Depth | Chain Governance vs. Chain Governance: Can Ethereum reshape its glory?

Ethereum has always been an advocate of the “decentralization” philosophy. However, last week, Lane Rettig of the EWASM team, the core developer of Ethereum, released a Tweet claiming: “The governance of Ethereum has failed, in fact it is expert rule: A small group of technical experts has the final decision on the renewal of the agreement." This remark caused an uproar, sparking an ardent discussion between the Ethereum community and encryption enthusiasts.

Starting from this round of bear market, the embarrassment of Ethereum became more and more obvious. The price of coins has fallen, and technology developers and dApp developers have withdrawn. In addition, it faces the threat of being chased by new public chains such as EoS and Tron.

We can't help but ask: What happened to the governance of Ethereum? Where is its future development direction?

This article was written by senior investor Howard Yuan and published exclusively by Encrypted Valley Editor.

Why is blockchain governance important?

Blockchain governance has been ignored by the industry. We usually pay more attention to the technical performance of the blockchain, higher TPS processing speed, shorter response time, higher scalability design, and less attention to the governance mechanism.

In fact, if the governance decision is wrong, lack of decentralization, and other technical reasons (such as: can not be extended to large-scale applications), a star public chain is likely to decline.

We have also seen many community disputes caused by chaotic blockchain governance, resulting in forks, user churn or new blockchains.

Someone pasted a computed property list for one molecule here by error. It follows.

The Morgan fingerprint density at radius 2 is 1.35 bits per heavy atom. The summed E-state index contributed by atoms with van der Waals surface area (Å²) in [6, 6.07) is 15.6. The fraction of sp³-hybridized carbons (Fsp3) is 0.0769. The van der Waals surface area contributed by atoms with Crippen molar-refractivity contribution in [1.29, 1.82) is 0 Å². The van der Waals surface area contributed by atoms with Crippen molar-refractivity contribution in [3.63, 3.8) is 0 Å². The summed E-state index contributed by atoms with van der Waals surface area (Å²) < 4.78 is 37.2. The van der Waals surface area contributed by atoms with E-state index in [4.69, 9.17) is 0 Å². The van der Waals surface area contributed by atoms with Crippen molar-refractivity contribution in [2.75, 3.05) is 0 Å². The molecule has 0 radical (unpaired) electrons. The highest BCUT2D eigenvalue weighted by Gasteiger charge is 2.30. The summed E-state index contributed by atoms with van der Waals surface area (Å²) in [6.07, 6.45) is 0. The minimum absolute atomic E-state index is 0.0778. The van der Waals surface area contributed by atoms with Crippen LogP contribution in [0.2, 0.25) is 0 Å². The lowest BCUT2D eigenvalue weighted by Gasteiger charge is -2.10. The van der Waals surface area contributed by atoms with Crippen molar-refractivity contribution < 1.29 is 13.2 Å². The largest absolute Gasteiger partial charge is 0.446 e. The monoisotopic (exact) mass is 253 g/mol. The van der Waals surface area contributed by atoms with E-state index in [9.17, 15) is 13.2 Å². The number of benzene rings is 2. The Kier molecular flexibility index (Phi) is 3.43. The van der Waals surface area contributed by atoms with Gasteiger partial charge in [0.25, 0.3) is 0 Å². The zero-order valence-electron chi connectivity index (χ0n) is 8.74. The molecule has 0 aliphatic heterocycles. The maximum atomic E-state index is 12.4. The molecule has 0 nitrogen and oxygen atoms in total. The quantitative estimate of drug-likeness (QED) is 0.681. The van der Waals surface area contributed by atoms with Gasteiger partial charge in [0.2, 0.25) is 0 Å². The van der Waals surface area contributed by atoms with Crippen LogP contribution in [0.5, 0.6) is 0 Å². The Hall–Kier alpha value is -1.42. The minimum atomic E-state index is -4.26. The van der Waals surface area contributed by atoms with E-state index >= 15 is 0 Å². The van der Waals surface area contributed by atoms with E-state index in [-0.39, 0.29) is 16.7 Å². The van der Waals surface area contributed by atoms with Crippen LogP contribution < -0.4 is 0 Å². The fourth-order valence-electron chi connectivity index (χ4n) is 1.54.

Blockchain is more than just a distributed ledger technology, but a complete software ecosystem. This system includes foundations, core developers, all nodes, investors, users, miners and many other stakeholders.

If we define the blockchain: the blockchain is an organism that uses distributed ledger technology to carry stakeholders, and is a parallel society that realizes value incentives by issuing native digital assets.

Just as real-life countries or cities have their own governance systems that create, update, and enforce social rules. Blockchain also has its own governance system. A reasonable and effective governance mechanism can guarantee the sustainable development of this organism.

The most successful blockchains are those that best fit the environment, have well-designed governance structures, and evolve.

There are three indispensable links in the basic structure of blockchain governance:

  • Foundation (Foundation);
  • Full Nodes;
  • Core Developer.

These three links are checks and balances, similar to the Western "three powers separation" democratic mechanism. Blockchain governance is the process of balancing the core developers, the entire node, and the foundation.

Block-chain governance structure

The core developer decides the technical roadmap for the blockchain and releases new code. But unless the full node implements these changes, the changes will not take effect.

The full node relies on core developers to build, publish, and improve protocol updates, but if they disagree with the core developer's decision, they can perform hard forks.

Foundations can determine which core developers support and influence the overall direction of the roadmap and protocols, but without the support of core developers and full nodes, it will not be able to achieve its vision.

We have noticed that more and more Token Holders, including miners, private investors or end users (shareholders), are more or less involved in the governance structure.